Last week I was watching the 1980s comedy “Lost in America.” This Albert Brooks film has many themes, but a central one is about the nest egg. In the movie, the nest egg refers to a stockpile of cash that protects against adversity while allowing Brooks and his wife to drive across America.
I’m proposing another type of nest egg, one that will protect you from going crazy with every new diet, confusing research and food fad. Why not build a nutritional nest egg?
The main structure is built on a daily intake of vegetables, fruits, whole grains and lean protein. The nutritional nest egg is held together with a sprinkle of good fats and calcium-rich foods. This is a strong protective nest egg.
If there is an occasional sugar storm raining down on the nutritional nest egg it will hold together. It can handle an indulgent Memorial Day barbecue and a cake-and-ice-cream birthday because the nest egg is built on a foundation of nutritious food.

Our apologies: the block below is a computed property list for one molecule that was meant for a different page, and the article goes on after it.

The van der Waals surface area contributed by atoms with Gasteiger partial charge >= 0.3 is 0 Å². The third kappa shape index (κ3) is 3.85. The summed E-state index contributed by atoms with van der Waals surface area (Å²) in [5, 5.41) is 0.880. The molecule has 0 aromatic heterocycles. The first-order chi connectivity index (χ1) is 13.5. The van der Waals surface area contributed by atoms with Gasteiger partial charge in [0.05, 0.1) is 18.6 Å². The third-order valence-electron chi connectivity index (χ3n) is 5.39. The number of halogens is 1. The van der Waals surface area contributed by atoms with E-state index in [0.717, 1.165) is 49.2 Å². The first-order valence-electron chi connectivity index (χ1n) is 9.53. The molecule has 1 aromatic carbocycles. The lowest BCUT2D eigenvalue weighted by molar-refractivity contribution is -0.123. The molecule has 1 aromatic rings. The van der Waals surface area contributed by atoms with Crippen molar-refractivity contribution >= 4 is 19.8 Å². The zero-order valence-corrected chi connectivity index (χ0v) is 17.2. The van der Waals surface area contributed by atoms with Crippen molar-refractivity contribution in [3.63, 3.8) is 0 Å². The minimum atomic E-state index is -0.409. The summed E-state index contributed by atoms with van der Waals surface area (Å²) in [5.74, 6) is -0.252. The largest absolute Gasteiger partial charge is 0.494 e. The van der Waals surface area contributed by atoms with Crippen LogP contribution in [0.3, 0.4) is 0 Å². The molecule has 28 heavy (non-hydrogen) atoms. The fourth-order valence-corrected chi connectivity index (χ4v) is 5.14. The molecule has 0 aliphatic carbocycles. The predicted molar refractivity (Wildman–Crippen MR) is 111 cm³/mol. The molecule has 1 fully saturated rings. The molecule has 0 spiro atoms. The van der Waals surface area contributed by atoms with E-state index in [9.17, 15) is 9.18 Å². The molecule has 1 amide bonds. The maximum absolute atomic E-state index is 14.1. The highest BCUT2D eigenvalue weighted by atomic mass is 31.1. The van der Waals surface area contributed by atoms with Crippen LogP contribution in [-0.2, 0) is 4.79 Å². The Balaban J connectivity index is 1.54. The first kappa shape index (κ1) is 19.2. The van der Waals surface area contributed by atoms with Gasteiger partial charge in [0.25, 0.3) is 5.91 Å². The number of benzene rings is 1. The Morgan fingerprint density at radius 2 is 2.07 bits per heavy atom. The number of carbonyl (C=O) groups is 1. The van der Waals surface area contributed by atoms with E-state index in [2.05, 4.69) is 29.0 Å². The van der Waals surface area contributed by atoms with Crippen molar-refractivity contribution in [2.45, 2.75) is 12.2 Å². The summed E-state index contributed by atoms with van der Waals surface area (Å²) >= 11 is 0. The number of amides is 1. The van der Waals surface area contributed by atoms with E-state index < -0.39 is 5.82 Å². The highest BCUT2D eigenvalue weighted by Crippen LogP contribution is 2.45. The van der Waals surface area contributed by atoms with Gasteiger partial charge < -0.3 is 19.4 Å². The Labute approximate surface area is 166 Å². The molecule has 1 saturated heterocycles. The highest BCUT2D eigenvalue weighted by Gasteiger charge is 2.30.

If your head is spinning because of the latest confusing research on eggs, you don’t need to worry if you have a well-maintained nutritional nest egg. Treat your taste buds and brain to choline- and lutein-rich eggs. When the base is strong and well maintained, the nutritional nest egg is not fragile.
Let’s say you are intrigued and want to try a lower carbohydrate intake. If you take away the whole grains from the nest egg, you need to increase the other building blocks of the nest egg to keep it strong. This could be more vegetables and more lean protein.
If one chooses to eliminate dairy foods, the nutritional nest egg can be maintained with other calcium-rich foods such as dark greens, canned salmon or sardines, soy products, milk alternatives and white beans. Or if you see research about the benefits of blueberries, almonds or macha, add to the nest egg. It all leads to strength and better health.
Sheah Rarback MS, RDN is a registered dietitian on faculty at the Miller School of Medicine.